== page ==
How Do Medical Billers Make Money?

Medical Billers and Their Fee Structure

Most medical billing services make their money based on a percentage of net collections that a medical practice brings in. But not always. Medical billing companies have learned to get creative with their fee structure. Some providers throw in extra fees for set-up or practice management. Others will charge per claim or a percentage of the total number claims submitted (whether or not they are denied doesn’t matter!). Whatever the case, it’s important that you read the fine print, do the numbers and choose a company that would increase your revenue.

money changing hands

5 most common fee structures:

  1. Amount collected – In this case, the medical biller charges a percentage of claims that have been collected on. This does not include deductibles, co-pays, and other in-office payments. Pros: the medical biller can only collect on the work they have brought in (not office payments). This is a popular choice with medical practices, as it directly correlates to the profit earned by the healthcare practitioner.
  2. Total claims submitted – When a medical billing company uses this structure, they charge a percentage of gross claims submitted to insurance providers and other debtors. The downside: there is no monetary incentive for the medical biller to be aggressive in follow-up on denied claims.
  3. Total collections processed – This is when a medical biller charges a percentage of net collections. A net collection includes deductibles, co-pays, claims, and other in-office payments. Holistic practitioners often choose this method because it provides an incentive for the medical biller to follow up on claims.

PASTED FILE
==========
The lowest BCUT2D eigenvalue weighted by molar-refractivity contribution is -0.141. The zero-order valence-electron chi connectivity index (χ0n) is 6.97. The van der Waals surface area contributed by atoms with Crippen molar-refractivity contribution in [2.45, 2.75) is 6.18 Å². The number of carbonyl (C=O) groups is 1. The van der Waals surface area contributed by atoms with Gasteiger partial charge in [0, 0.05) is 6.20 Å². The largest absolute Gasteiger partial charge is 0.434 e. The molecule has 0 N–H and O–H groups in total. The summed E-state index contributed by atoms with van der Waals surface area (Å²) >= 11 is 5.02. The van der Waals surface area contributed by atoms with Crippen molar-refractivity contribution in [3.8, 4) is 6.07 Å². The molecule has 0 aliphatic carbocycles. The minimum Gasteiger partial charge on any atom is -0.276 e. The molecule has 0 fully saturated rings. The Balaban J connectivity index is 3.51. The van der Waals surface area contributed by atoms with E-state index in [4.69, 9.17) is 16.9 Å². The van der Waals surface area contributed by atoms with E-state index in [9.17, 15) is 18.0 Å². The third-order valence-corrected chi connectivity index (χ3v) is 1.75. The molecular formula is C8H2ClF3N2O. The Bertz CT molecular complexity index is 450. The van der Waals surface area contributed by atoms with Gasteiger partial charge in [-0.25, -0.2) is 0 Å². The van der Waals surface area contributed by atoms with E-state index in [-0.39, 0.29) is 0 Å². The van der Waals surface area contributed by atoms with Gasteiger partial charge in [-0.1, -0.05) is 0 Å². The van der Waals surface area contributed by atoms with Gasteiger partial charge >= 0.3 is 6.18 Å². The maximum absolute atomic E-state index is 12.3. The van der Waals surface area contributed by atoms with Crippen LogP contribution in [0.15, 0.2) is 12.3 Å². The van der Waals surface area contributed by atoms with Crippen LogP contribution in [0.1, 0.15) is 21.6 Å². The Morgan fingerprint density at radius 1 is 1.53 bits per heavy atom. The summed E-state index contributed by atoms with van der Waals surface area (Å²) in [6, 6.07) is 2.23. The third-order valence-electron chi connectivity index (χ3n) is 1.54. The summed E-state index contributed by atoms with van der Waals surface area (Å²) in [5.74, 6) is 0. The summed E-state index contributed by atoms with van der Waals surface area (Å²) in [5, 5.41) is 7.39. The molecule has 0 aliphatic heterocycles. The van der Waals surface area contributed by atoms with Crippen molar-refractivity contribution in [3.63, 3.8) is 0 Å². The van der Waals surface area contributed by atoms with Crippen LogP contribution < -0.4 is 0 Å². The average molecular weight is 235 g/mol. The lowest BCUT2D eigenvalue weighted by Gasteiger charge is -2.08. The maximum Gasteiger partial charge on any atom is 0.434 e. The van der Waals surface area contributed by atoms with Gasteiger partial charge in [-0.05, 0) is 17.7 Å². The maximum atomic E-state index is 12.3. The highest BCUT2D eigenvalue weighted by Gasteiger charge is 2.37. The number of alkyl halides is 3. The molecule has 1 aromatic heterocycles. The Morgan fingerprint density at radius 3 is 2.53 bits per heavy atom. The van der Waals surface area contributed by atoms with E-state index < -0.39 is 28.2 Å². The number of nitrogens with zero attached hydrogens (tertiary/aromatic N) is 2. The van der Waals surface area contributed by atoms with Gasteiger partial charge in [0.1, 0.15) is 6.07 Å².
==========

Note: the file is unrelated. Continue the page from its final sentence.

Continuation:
4. Fixed Fee – Medical billers that charge a fixed fee are usually more affordable upfront. They usually charge per claim, which can range from $1-$2 per general claim. But specialty services can cost as much as $4 to $7 per claim. Note: there is little incentive for the medical biller to follow up on submitted claims.
  5. Hybrid – This means that sometimes the medical biller will charge a percentage based on the number of claims submitted, but in other cases, they charge a fixed fee. Depending on the type of claims your office submits, this may or may not be advantageous to your practice.

Read the fine print. Do the numbers. If it’s a win-win for both parties, it’s worth your money. If not, find a medical biller with a different fee structure.

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Have more questions about medical billing? Read our Medical Billing Buyer’s Guide.

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